U.S. Pat. No. 5,489,362 to Steinhardt et al. discloses a plasma discharge tube with a diameter corresponding to a quarter wave length of a standing wave. A waveguide system is dimensioned so that the standing wave forms a first voltage maximum at the first side of the plasma discharge tube. The standing wave is also reflected so it forms a second anti-phase voltage maximum at the second side of the plasma discharge tube. The plasma discharge tube is used in an apparatus for generating excited neutral particles.

U.S. Pat. No. 5,594,456 to Norris et al. discloses an antenna device for transmitting a short pulse duration signal of predetermined radio frequency. The antenna device includes a gas filled tube, a voltage source for developing an electrically conductive path along a length of the tube which corresponds to a resonant wavelength multiple of the predetermined radio frequency and a signal transmission source coupled to the tube which supplies the radio frequency signal. The antenna transmits the short pulse duration signal in a manner that eliminates a trailing antenna resonance signal. However, as with the Moore antenna, the band of frequencies at which the antenna operates is limited since the tube length is a function of the radiated signal.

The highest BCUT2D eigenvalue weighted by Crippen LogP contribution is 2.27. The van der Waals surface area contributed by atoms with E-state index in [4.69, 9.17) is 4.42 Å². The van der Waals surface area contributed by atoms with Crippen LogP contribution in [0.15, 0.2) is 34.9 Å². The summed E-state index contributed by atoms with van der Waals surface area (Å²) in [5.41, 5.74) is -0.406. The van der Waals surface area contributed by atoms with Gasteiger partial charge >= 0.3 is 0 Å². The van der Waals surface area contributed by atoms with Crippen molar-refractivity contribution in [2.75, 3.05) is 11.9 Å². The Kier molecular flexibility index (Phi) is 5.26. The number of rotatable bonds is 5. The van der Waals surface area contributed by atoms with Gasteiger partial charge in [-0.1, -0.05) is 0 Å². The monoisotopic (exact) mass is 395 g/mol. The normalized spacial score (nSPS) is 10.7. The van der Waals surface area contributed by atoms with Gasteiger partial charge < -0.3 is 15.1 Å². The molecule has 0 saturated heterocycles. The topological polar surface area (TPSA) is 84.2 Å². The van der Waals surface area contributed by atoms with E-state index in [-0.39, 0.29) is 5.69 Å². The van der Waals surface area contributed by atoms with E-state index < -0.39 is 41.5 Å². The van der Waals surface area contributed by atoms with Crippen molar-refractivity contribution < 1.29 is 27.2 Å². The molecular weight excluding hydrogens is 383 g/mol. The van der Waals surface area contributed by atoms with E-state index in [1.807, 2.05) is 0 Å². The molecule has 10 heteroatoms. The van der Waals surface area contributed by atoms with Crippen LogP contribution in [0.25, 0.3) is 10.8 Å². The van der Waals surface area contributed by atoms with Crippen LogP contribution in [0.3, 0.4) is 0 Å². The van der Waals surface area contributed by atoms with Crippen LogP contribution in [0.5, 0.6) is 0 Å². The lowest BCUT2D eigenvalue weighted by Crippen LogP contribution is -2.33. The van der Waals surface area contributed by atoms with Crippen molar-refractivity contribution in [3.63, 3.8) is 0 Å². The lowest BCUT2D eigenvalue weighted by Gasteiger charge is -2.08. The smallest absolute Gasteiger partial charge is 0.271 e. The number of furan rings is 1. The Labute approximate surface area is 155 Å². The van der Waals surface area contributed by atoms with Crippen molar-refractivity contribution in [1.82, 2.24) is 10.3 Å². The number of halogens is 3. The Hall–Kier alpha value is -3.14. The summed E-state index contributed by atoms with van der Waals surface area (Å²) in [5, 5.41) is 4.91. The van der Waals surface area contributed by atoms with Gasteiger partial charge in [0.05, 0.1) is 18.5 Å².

Notwithstanding the disclosures in the foregoing references, applications for ELF frequencies still use conventional land-based antennas. There remains a requirement for an antenna that can be mast mounted or otherwise use significantly less space than the existing conventional landbased antennas for enabling the transmission of signals at various frequencies, included ELF and other low-frequency signals, for transmission in an underwater environment.

SUMMARY OF THE INVENTION

Accordingly it is an object of the present invention to provide an antenna capable of operation with ELF signals.

Another object of this invention is to provide an antenna that is capable of transmitting signals in different frequency ranges including the ELF range.